A majority of the British public support a move to a fairer, cleaner, more efficient energy system, according to results from a recent C3W study.. The research was lead by Nick Pidgeon, C3W’s head of the Human Dimensions of Climate Change cluster, and involved 2,441 participants from across England, Scotland and Wales.
Transforming the UK energy system – public values, attitudes and acceptability was funded by the UK Energy Research Centre (UKERC) with the research carried out by a team from the University’ of Cardiff’s School of Psychology, Welsh School of Architecture and School of Engineering.
Professor Pidgeon said: “Our participants saw the bigger picture of energy system transformation, and they were overwhelmingly committed to moving away from fossil fuels towards renewable forms of energy production and to lowering energy demand.”
The research shows the public favours changes to the energy system that would:
- be energy efficient rather than wasteful;
- protect the environment and nature;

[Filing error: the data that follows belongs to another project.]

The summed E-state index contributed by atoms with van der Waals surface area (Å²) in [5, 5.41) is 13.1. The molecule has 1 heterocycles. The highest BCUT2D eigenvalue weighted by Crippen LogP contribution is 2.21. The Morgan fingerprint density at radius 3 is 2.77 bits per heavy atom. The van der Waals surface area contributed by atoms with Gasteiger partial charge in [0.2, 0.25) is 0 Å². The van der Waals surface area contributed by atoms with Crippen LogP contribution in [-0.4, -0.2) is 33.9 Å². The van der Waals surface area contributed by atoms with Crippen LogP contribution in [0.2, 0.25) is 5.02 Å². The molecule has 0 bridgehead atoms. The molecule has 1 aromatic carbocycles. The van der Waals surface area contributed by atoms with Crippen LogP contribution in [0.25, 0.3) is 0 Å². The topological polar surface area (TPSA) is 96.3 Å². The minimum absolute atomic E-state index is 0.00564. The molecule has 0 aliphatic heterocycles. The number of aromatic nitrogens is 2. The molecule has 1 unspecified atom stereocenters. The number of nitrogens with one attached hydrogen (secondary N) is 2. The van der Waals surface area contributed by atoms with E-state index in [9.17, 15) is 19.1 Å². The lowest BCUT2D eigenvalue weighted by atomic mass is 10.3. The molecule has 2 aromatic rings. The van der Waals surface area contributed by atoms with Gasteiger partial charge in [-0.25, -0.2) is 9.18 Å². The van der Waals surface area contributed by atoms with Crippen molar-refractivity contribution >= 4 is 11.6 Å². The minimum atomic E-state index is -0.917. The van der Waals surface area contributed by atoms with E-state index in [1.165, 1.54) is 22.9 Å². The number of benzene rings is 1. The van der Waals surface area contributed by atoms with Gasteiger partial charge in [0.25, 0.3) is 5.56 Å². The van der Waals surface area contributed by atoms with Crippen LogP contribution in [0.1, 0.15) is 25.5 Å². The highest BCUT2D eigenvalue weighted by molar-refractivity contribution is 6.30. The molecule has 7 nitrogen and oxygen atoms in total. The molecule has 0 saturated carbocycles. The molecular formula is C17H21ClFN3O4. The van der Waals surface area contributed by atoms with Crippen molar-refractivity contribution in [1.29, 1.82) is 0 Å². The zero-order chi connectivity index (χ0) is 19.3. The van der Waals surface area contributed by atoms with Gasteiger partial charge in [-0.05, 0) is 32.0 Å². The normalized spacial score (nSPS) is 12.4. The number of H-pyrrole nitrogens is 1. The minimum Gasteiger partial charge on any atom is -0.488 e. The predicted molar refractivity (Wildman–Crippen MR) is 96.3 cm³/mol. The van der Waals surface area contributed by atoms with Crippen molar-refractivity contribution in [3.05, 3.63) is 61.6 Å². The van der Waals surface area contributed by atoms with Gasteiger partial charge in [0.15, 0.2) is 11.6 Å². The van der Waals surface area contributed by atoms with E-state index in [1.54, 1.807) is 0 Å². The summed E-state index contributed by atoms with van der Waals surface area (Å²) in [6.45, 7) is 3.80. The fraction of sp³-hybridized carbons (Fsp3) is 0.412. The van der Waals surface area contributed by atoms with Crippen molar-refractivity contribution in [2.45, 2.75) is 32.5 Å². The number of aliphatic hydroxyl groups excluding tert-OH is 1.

- be reliable, accessible and safe;
- allow consumers a certain amount of autonomy and power;
- be socially just and fair;
- improve on what has gone before;
- score well in terms of quality and performance; and,
- fit with a long-term, sustainable trajectory, rather than being just a short-term fix.
“Our research has shown clearly that people are more likely to accept changes that show signs of commitment to their underlying values, such as energy system components that are clean, efficient, fair and safe.
“The public is also keen for policy makers to clarify how current changes to the energy system fit with longer-term plans, and to develop an intelligible and coherent strategy for this,” Professor Pidgeon added.
Download a full copy of the UKERC Synthesis Report